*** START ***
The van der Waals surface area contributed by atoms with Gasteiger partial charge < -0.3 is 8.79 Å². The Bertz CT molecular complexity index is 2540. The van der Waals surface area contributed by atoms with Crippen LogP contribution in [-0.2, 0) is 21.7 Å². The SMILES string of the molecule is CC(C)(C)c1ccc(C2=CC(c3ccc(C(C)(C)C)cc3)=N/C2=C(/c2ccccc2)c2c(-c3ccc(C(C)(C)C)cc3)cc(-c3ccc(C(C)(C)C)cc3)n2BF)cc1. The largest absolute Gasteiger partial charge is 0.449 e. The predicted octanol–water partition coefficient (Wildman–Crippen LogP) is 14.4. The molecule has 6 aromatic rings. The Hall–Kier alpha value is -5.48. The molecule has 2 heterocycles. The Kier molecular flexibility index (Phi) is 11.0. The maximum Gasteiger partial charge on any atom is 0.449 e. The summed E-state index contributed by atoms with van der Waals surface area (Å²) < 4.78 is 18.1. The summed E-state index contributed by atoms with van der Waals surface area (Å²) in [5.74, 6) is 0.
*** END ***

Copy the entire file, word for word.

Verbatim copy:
The van der Waals surface area contributed by atoms with Gasteiger partial charge < -0.3 is 8.79 Å². The Bertz CT molecular complexity index is 2540. The van der Waals surface area contributed by atoms with Crippen LogP contribution in [-0.2, 0) is 21.7 Å². The SMILES string of the molecule is CC(C)(C)c1ccc(C2=CC(c3ccc(C(C)(C)C)cc3)=N/C2=C(/c2ccccc2)c2c(-c3ccc(C(C)(C)C)cc3)cc(-c3ccc(C(C)(C)C)cc3)n2BF)cc1. The largest absolute Gasteiger partial charge is 0.449 e. The predicted octanol–water partition coefficient (Wildman–Crippen LogP) is 14.4. The molecule has 6 aromatic rings. The Hall–Kier alpha value is -5.48. The molecule has 2 heterocycles. The Kier molecular flexibility index (Phi) is 11.0. The maximum Gasteiger partial charge on any atom is 0.449 e. The summed E-state index contributed by atoms with van der Waals surface area (Å²) < 4.78 is 18.1. The summed E-state index contributed by atoms with van der Waals surface area (Å²) in [5.74, 6) is 0.